Your parent’s house is in the middle of everywhere I need to be, and when I’m near I find myself unconsciously drifting towards your street out of habit and an almost gravitational pull. I pass: 1) your old bedroom where I took your virginity, which you lied about, told me you lost it to a stranger in the backseat of a car and didn’t admit to said lie for two years because you thought it was emasculating because I was more experienced, which I thought was cute, but which I later found annoying as I realized how good you were at lying; 2) the parking lot, that is, your backyard where we searched for your cat who went missing that night we took acid and you swallowed that glow stick and we made space-cadet love and realized the cat was never missing at all; 3) your stepfather’s church where we went to so many funerals and crept around with flashlights at night, stealing the collection money and fucking on the altar saying we’re so going to hell even though neither of us believed in hell; 4) your bathroom window where we drew faces with our fingers on the glass, steamed and humid from the heat of the tub where we bathed each other, and later I bathed alone when I locked myself in after you tried to kick me out of the house screaming I’m going to call the police after I threw that beer in your face after you threw the glass at the wall after I ruined your party after you told me you didn’t love me anymore; 5) your kitchen where we microwaved soup and danced to John Coltrane even though neither of us could dance and your mom would come down babbling and drunk wearing nothing but silk underwear, and you’d get so embarrassed, and I’d tell you I didn’t care because I didn’t because I loved your family more than I loved my own.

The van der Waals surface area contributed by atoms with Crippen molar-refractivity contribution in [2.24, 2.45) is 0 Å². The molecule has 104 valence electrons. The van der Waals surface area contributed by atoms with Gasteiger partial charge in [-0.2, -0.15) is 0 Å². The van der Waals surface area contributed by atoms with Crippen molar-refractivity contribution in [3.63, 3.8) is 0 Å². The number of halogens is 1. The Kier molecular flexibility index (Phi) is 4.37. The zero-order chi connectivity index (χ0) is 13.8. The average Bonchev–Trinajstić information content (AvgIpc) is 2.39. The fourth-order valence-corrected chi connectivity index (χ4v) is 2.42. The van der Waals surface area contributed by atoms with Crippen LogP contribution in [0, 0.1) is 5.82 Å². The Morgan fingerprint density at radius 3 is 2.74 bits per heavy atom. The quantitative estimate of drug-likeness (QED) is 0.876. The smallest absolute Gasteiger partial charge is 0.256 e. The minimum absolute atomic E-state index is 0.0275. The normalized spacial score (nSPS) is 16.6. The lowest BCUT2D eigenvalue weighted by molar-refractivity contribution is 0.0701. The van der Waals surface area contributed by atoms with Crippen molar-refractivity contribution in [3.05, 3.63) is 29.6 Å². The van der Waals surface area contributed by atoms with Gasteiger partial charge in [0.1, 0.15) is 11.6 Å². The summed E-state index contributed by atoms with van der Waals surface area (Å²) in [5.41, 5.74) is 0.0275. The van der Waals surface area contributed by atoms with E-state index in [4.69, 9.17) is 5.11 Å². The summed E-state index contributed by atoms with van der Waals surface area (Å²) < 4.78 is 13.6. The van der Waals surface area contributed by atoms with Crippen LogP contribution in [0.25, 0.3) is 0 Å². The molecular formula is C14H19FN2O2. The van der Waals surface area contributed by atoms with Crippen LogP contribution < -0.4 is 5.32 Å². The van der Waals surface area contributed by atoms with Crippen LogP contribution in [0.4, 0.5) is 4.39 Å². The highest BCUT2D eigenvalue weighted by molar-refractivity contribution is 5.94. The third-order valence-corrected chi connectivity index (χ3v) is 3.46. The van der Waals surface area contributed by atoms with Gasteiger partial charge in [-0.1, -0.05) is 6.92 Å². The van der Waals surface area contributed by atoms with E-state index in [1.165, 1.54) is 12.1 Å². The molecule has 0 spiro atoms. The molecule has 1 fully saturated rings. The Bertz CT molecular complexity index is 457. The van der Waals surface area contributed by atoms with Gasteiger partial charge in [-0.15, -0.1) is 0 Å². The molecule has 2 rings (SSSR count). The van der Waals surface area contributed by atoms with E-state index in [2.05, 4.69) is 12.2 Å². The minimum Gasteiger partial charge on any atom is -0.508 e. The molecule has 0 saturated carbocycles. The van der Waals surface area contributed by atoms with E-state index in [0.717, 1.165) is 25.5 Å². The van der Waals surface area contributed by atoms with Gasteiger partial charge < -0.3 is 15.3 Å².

Your parent’s house is in the middle of everywhere I need to be, so I take the back roads.

Brittany Harmon
The Sun Also Rises
Ernest Hemingway